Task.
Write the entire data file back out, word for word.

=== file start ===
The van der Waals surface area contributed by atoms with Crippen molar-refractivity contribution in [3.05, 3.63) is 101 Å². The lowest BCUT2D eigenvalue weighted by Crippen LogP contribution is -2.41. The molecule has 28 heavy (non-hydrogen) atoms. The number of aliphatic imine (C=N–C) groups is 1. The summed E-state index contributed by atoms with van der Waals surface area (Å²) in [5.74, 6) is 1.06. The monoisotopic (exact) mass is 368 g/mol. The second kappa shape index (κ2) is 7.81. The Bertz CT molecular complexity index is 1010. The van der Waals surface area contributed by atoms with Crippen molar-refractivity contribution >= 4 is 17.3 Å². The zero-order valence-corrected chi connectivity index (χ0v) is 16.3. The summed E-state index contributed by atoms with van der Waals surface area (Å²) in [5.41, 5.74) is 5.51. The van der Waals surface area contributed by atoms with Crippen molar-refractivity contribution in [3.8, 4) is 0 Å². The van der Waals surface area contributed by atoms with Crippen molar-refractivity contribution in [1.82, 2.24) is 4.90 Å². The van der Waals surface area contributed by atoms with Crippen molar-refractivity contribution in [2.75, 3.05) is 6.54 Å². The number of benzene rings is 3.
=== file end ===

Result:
The van der Waals surface area contributed by atoms with Crippen molar-refractivity contribution in [3.05, 3.63) is 101 Å². The lowest BCUT2D eigenvalue weighted by Crippen LogP contribution is -2.41. The molecule has 28 heavy (non-hydrogen) atoms. The number of aliphatic imine (C=N–C) groups is 1. The summed E-state index contributed by atoms with van der Waals surface area (Å²) in [5.74, 6) is 1.06. The monoisotopic (exact) mass is 368 g/mol. The second kappa shape index (κ2) is 7.81. The Bertz CT molecular complexity index is 1010. The van der Waals surface area contributed by atoms with Crippen molar-refractivity contribution >= 4 is 17.3 Å². The zero-order valence-corrected chi connectivity index (χ0v) is 16.3. The summed E-state index contributed by atoms with van der Waals surface area (Å²) in [5.41, 5.74) is 5.51. The van der Waals surface area contributed by atoms with Crippen molar-refractivity contribution in [3.8, 4) is 0 Å². The van der Waals surface area contributed by atoms with Crippen molar-refractivity contribution in [1.82, 2.24) is 4.90 Å². The van der Waals surface area contributed by atoms with Crippen molar-refractivity contribution in [2.75, 3.05) is 6.54 Å². The number of benzene rings is 3.